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AJ/Wilder: The Calm Before The Storm

Will Anthony Joshua and Deontay Wilder collide sooner rather than later?

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AJ/Wilder: The Calm Before the Storm

By Aaron Cooper

The heavyweight championship of the world has long been thought of as the very pinnacle of boxing and one of the greatest prizes in sports. The division itself is synonymous with some of the biggest stars and most memorable household names in history. Even the most casual of boxing fans could all tell you who Muhammad Ali, Mike Tyson, or Lennox Lewis were, and in many cases, for the slightly older fans among us, most of us have seen the latter two fight on more than one occasion, even if you do not follow boxing religiously.

Sadly, over the course of time interest in boxing’s premier division has waned, largely due to the emergence of truly exception boxing talent in multiple weight divisions below, where the depth of talent has simply made them more competitive. If you were to try and put a finger on why the division has smouldered into ashes, you could probably quantify the problem threefold. Whilst there are cases that the Klitschko brothers should be remembered as two great titans of the division, their dominance over the last decade and 'safety first' approach to the way in which they fought didn't excite the fans enough. There was no reason to entice fans to continue to pay attention, and the division began to sleep. Secondly, the once rich talent pool of heavyweights that we had all enjoyed so very much in the 1990s had diminished. We were left wanting, as the talent that had replaced them were not like-for-like replacements, but lesser talents than those that they succeeded, especially with a real lack of American heavyweight talent. This in turn led the networks to effectively pour the last drops of water on the fire that was once a booming division.

But this isn’t a eulogy for the once great division. Oh, no ladies and gentlemen. Do not fret, for new titans have emerged. In particular, two new stars carry the torches that could very well set boxing’s premier division alight once more.

One could argue that the journeys to greatness for Britain’s Anthony Joshua and America's Deontay Wilder are written in the stars. Both men have been able to translate Olympic glory into world title gold, and whilst their personalities are poles apart they are both more similar than they perhaps think.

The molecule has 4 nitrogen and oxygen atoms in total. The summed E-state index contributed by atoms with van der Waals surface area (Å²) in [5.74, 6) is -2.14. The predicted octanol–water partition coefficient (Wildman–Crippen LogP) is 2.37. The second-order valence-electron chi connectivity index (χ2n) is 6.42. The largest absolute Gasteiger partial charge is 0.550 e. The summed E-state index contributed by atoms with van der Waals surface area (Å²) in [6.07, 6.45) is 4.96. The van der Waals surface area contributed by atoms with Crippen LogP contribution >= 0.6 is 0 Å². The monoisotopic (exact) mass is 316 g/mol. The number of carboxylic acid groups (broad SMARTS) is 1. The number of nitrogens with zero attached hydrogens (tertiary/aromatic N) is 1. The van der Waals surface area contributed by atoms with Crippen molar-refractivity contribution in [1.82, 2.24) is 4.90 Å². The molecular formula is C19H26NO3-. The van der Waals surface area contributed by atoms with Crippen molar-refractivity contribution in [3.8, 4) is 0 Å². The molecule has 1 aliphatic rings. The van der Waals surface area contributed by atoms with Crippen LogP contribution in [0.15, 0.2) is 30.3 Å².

Joshua’s professional journey began following Olympic triumph in his native London in 2012. He quickly established himself as one of, if not the best emerging talents in the division. His calm demeanour and charming personality make way for a destructive force as soon as he steps inside the squared circle. He's an imposing figure that stalks his opponent, primed to unleash heavy artillery that no one has proved able to cope with so far.

Much like his British rival, Deontay Wilder too turned professional following an Olympic triumph, albeit winning a different colour of precious metal. But like Joshua, Wilder too has left a path of destruction in his wake. What he lacks in technical skill, he makes up for with a raw explosive power. Such power does he possess that all of his 39 victims have been laid to waste via Wilder's crude but effective methods.

These two men are on a collision course. But whilst we as boxing fans, hardcore or otherwise having been crying out for these two combatants to finally meet. A cold war now exists in the heavyweight division. It has to be said that it does seem to be the American that is more vocal about wanting the fight to happen. While the Englishman, and currently the A-side of the division, is happier to adopt a business first approach. Joshua seems content to let this fight build and rightly or wrongly feels that this fight needs to grow organically, rather than rushing to sign a contract.

There is a storm brewing between two heavyweight titans on both sides of the Atlantic. Both men’s journeys seem to be on a collision course that may well ignite this once great division. They may not be thought of as fondly as the stars of the divisions past, but one thing is for certain: Deontay Wilder has passed his acid test, and while you could argue Joshua has already passed his. Should the decorated Englishman win a third portion of the heavyweight title on March 31st, and given we know the brash American will be in attendance, this writer can only surmise that the eye of this storm could well be found in Cardiff in a few weeks' time.